The process typically loses around 50 per cent of the incoming energy as low grade heat, which is due in part to the fact that the salts required to dissolve the oxide are so corrosive that there no practical way to keep the heat in. There are also great challenges in the anode and cathode technology in the Hall-Heroult process that result in large resistance losses.
In general, high temperature electrolytic routes for making metals are the last resort for a metal producer. They suffer from low productivity and relatively high energy losses compared to standard pyrometallurgical processes. The aluminium industry would love to have the equivalent of the modern ironmaking blast furnace, which can produce around 3 million tonnes of metal per year in a small fraction of the volume, compared to the many acres of Hall-Heroult cells required to produce that much metal.
What can be done to lower the energy consumption of aluminium production?
A combination of breakthroughs in materials science, developing advanced control systems and straight-out innovation could make a big difference. I and other researchers around the world have identified existing research projects, if developed and commercialised, could reduce the energy by up to 25 per cent of current usage.
For example, Swinburne University of Technology, University of Wollongong and CSIRO are currently working on new refractory materials that can withstand the corrosive conditions of the Hall-Heroult process and keep the heat in. Excellent progress is being made, and if successfully commercialised these materials could make a serious dent into the 25 per cent overall reduction goal.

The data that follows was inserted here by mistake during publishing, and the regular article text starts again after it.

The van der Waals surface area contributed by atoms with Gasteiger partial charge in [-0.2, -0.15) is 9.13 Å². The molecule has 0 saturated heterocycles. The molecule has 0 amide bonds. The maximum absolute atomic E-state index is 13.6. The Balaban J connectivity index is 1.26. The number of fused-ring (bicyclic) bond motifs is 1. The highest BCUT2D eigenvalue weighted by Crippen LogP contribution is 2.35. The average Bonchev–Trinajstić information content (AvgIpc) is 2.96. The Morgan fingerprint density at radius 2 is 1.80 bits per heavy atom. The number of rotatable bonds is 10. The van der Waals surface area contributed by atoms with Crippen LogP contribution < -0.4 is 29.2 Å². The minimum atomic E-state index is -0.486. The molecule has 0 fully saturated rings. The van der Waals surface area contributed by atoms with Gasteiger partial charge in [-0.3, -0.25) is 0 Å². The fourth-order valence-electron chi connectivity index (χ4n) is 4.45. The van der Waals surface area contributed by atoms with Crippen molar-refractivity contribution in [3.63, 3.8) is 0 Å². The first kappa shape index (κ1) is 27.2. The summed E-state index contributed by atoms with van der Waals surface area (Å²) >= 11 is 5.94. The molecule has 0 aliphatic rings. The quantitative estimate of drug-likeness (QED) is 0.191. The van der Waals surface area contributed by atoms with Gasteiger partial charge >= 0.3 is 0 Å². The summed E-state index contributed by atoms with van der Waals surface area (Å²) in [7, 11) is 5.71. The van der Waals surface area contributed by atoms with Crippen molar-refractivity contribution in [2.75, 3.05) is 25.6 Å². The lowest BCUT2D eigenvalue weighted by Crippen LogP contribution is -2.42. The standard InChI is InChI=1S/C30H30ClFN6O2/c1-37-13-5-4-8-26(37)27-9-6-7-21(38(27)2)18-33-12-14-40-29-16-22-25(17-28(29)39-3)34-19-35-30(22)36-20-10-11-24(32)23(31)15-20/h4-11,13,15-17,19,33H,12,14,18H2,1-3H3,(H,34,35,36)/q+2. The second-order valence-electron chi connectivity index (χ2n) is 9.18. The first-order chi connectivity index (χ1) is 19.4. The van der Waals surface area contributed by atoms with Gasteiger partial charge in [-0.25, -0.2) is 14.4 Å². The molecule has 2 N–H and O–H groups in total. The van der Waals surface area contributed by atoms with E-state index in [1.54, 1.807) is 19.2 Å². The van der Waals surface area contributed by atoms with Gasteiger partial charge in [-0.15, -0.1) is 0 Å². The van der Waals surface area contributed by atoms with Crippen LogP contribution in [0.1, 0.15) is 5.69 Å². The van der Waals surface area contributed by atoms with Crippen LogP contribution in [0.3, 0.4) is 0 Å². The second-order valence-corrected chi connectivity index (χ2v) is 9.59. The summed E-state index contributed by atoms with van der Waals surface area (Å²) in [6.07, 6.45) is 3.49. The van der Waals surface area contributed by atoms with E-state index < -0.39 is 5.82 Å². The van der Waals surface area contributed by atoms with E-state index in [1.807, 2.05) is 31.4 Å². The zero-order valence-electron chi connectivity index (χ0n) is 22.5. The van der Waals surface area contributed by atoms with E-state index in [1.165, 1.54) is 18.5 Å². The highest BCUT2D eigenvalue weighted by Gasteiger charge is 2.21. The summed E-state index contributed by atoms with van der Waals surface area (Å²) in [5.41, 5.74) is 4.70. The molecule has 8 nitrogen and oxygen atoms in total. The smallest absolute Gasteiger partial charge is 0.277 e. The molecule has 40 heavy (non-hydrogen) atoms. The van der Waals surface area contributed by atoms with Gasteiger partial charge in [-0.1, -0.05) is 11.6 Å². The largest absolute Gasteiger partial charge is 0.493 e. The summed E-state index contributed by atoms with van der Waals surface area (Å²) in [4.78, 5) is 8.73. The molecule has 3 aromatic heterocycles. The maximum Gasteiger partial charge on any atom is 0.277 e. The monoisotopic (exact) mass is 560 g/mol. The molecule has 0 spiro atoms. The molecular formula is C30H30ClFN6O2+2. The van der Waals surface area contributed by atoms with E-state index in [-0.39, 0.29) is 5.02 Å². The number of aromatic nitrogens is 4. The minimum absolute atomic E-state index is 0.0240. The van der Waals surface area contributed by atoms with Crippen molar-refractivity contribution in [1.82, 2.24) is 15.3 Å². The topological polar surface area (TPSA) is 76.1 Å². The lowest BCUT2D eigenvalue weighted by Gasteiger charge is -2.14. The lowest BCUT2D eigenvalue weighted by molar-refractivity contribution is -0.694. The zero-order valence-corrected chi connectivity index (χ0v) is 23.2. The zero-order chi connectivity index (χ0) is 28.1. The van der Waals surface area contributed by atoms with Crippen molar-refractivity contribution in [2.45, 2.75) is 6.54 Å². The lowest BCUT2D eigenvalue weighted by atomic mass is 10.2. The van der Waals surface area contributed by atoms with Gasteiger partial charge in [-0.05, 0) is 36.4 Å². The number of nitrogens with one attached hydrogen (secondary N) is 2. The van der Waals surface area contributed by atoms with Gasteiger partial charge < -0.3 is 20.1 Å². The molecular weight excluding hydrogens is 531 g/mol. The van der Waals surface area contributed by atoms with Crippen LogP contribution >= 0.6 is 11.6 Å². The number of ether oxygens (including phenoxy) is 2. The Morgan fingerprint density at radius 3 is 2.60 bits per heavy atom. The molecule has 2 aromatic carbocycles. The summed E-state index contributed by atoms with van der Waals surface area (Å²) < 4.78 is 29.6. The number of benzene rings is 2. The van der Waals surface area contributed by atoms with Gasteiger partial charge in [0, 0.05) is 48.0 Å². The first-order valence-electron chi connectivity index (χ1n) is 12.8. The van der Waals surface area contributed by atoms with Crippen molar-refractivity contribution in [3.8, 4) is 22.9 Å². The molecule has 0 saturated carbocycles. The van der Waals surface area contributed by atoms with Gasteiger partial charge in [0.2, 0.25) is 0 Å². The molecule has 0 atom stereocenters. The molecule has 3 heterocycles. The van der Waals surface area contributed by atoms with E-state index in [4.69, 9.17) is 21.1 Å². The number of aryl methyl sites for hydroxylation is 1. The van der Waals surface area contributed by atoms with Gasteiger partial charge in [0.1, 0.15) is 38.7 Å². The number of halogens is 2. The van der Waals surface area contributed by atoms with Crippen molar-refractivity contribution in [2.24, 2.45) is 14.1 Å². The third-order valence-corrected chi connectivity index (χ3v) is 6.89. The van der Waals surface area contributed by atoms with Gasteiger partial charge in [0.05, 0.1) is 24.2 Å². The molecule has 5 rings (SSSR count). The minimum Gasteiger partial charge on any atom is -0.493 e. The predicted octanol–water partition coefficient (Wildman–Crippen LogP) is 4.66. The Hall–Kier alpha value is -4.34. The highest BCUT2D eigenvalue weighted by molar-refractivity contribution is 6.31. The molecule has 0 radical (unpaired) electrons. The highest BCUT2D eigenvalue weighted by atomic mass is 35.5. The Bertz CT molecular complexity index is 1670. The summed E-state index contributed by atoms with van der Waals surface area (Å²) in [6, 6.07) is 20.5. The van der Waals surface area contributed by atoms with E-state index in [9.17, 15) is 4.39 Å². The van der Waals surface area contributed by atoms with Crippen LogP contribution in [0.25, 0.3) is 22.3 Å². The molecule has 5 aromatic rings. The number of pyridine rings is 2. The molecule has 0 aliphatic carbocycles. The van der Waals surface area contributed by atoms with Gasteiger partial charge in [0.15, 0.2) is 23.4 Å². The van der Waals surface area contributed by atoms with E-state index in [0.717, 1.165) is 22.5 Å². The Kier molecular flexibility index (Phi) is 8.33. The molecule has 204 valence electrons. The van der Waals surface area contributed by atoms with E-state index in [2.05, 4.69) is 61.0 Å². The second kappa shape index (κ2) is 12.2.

At the University of New South Wales, new anode materials are being investigated that would allow resistance losses in the circuit to be lowered, as well as advanced control systems that are being trialled in collaboration with industry by Associate Professor Jie Bao.
Joint research at Swinburne University of Technology and CSIRO is looking to reduce resistance losses in the cells using new designs and computational modelling of the electrical contacts. David Molenaar at CSIRO has developed a unique laboratory system for testing new anode designs.
Even more radical research at University of Auckland and Swinburne University of Technology is looking to "bulldoze" the current technology and bypass the problems of the carbothermic route by developing new chemistry to crack this old chestnut. Dr Rhamdhani (Swinburne) and his team are investigating the sulphur route, whilst, Professor Mark Taylor’s team (Auckland) are looking seriously at a chloride chemistry route.
All of this research, and other projects around the world, are focused on lowering the energy associated with aluminium production. Naturally enough, I would like to see Australia take the lead on these developments.
The current business environment appears to be very negative. But opportunities for innovation abound in times of crisis. Given Australia’s great natural advantages in terms of raw materials, I see some light at the end of the tunnel.
The time to innovate has arrived.
This article first appeared in The Conversation.